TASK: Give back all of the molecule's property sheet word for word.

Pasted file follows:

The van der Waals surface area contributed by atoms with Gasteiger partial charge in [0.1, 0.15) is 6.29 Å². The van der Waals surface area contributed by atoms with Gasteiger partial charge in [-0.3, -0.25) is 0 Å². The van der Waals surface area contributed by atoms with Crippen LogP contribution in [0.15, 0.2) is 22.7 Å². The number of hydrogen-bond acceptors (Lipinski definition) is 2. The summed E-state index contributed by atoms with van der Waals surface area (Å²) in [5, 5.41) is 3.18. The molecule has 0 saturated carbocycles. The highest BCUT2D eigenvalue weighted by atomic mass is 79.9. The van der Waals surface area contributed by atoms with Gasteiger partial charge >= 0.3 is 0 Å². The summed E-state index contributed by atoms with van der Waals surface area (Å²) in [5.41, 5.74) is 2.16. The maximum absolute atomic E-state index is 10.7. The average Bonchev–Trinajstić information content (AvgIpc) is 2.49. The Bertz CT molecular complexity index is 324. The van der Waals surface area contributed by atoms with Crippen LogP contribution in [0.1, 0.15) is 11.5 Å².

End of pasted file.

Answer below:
The van der Waals surface area contributed by atoms with Gasteiger partial charge in [0.1, 0.15) is 6.29 Å². The van der Waals surface area contributed by atoms with Gasteiger partial charge in [-0.3, -0.25) is 0 Å². The van der Waals surface area contributed by atoms with Crippen LogP contribution in [0.15, 0.2) is 22.7 Å². The number of hydrogen-bond acceptors (Lipinski definition) is 2. The summed E-state index contributed by atoms with van der Waals surface area (Å²) in [5, 5.41) is 3.18. The molecule has 0 saturated carbocycles. The highest BCUT2D eigenvalue weighted by atomic mass is 79.9. The van der Waals surface area contributed by atoms with Gasteiger partial charge >= 0.3 is 0 Å². The summed E-state index contributed by atoms with van der Waals surface area (Å²) in [5.41, 5.74) is 2.16. The maximum absolute atomic E-state index is 10.7. The average Bonchev–Trinajstić information content (AvgIpc) is 2.49. The Bertz CT molecular complexity index is 324. The van der Waals surface area contributed by atoms with Crippen LogP contribution in [0.1, 0.15) is 11.5 Å².